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A Collection of Short Stories and the Chutney I've Been Eating Every Morning

Plus the Netflix series I didn't expect to fall in love with.

A week ago in Portland, the entire city was covered in a blanket of snow, but now you'd think it's springtime. Most of the snow has melted (making way for a lot of mud), and the tree in our backyard, that was covered in ice just a few days ago, has started budding with bright pink flowers. It's difficult not to feel hopeful for what the future and summer hold, and for Texans many of whom are still, unimaginably, without power (here's how to help). I hope you're staying safe and warm out there! Here are a few things I loved this week: 


Any one of the stories in Ted Chiang's latest collection, Exhalation, could easily be made into a movie—the concepts are so inventive, and the writing just feels cinematic. Among his stories: A gateway that allows you to travel 20 years in the future or 20 years into the past and a button that allows people to travel to parallel universes, all of which address larger philosophical questions. As someone who is not normally a fan of short stories (I generally prefer a novel I can live in for a week), I found myself completely enraptured by the brief worlds Chiang creates.


In Judas and the Black Messiah, LaKeith Stanfield plays a man who infiltrates the Black Panther Party to give the FBI access to Chairman Fred Hampton (Daniel Kaluuya) in exchange for exoneration from stealing a car and, ironically, impersonating an FBI agent. It's a story I can't believe I'd never learned about before, and the acting is incredible. It's streaming now on HBOMax here.


Every winter, my mom sends me a box of Kishu mandarins—a sweet citrus about the size of a large cherry with a paper-thin peel. Though I eat them by the dozen, I'm rarely able to finish the entire box, which is the size of a large shoe box but still contains hundreds of fruits. This week, I turned to a recipe I remembered from Padma Lakshmi's memoir for Kumquat Chutney. I wasn't sure it would work—kumquats have a peel you can eat whole, even raw—but I loved that Padma's recipe was also born from kumquats her mom sent her. After securing makrut lime and curry leaves, I turned the remaining Kishus into a chutney that was, even with my risky swap, delicious. I've been smearing it, with a large helping of butter, onto Dos Hermanos pull-apart sourdough every morning.

Update 2/22/21: I received some feedback on a term I used above and have since replaced, that I wanted to share here so we can all learn. The original word I used before "lime" (which I will not repeat here, but is in Padma's original recipe), has racist origins and is, as one reader correctly pointed out, wildly offensive. First and foremost, I want to apologize for using the term, which is a word many American grocery stores still use, but is a racial slur in South Africa. Thank you to those who wrote in and urged to me to change the word to "makrut" and learn about its origins. Many of you directed me to this Modern Farmer article, as well as this revised entry in the Oxford English Dictionary. Again, I apologize for my ignorance and to anyone I hurt through the language I used. Thank you to everyone who called me in, so we can all learn from my mistake.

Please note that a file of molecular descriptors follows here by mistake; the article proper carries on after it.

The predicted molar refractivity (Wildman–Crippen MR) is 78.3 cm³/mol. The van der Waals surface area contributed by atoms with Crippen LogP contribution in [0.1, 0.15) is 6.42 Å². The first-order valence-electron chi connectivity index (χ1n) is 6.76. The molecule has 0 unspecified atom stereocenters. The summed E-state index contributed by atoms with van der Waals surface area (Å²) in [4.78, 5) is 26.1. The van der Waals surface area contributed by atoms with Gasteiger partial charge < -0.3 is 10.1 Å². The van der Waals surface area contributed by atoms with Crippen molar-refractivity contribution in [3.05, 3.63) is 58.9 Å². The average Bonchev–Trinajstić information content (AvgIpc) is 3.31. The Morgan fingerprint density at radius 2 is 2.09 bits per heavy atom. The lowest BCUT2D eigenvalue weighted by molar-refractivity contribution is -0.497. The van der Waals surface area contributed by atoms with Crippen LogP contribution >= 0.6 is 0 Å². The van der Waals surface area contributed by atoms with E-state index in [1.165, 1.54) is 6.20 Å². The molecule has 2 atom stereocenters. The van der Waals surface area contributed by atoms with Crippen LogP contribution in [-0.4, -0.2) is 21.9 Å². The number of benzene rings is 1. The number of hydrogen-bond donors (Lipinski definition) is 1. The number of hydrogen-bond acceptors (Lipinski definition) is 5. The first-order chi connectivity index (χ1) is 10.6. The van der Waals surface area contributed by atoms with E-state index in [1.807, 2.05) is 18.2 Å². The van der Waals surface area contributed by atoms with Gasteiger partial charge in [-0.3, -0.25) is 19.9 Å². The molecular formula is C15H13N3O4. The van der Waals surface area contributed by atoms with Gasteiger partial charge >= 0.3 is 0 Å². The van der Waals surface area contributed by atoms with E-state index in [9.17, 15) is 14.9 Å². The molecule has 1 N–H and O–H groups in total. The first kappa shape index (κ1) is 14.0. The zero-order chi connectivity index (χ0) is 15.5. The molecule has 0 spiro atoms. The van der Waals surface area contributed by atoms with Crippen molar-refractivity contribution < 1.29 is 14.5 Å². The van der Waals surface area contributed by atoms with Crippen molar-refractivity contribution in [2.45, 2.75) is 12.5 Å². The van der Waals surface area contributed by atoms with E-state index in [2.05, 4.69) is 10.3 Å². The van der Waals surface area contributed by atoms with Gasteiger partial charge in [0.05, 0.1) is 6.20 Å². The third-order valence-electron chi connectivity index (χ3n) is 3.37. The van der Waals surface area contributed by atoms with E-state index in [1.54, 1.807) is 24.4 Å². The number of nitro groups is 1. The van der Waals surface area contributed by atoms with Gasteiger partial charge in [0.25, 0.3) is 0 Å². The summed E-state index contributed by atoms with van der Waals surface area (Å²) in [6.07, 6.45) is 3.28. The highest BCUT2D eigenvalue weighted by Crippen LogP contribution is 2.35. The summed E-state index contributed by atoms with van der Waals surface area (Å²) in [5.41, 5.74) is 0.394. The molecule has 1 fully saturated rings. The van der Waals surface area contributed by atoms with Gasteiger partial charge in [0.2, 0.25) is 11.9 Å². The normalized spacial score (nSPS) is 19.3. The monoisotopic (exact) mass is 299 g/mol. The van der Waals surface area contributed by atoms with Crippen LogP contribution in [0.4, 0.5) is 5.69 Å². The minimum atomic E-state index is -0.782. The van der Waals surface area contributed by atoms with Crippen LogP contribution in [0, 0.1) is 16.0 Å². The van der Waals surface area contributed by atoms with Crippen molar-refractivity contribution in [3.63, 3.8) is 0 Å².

I've never read any of Fran Lebowitz's writing because I didn't think I would like her famously sardonic perspective (I know—terrible reason not to read something—but as an optimist who loves just about everything, I'm confident she wouldn't be able to stand me). But I fell in love with her in Martin Scorsese's Netflix miniseries about her, "Pretend It's a City." When Scorcese asks if she's a snob, she counters, "There are certain kinds of snobberies that I think are bad. Of course, those are not the kind of snobberies that I have." On guilty pleasures: "I think it's unbelievable that there's a phrase such as 'guilty pleasure.' Unless your pleasure is killing people. My pleasures are absolutely benign, by which I mean, no one dies. No one is molested. No, I don’t feel guilty for having pleasure." The series is packed with these insightful, wry gems about New York, public transportation, and books. 

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1. I recommended Goldune in Our World a few months ago (founded by an old coworker of mine), but they just launched a collection of sustainable pantry goods. I just bought this brownie mix, which uses upcycled grains (cool!). 

2. The wildly talented women behind Love as a Kind of Cure festival are launching their latest festival WE, THE WOMXN, with keynote speaker Tayari Jones! You can purchase tickets here

3. The Athena Film Festival is going virtual, starting March 1. 

4. For anyone else who listened to Reply All's The Test Kitchen podcast after my recommendation last week, this Twitter thread revealed that the “toxic dynamic at Gimlet” was “near identical” to that at Bon Appétit. Reply All host P.J. Vogt has since stepped down. 

5. We'll be sharing more photos very soon—but have you seen Emily's house reveal in House Beautiful yet? (Paywall—but again, we'll be sharing photos here soon, too!)

6. Framebridge's new Black Artists Print Shop is full of stunning pieces. I particularly love those by Uzo Njoku and Ashley Johnson's photos

7. In case you miss your bar (link found via Girls' Night In). 

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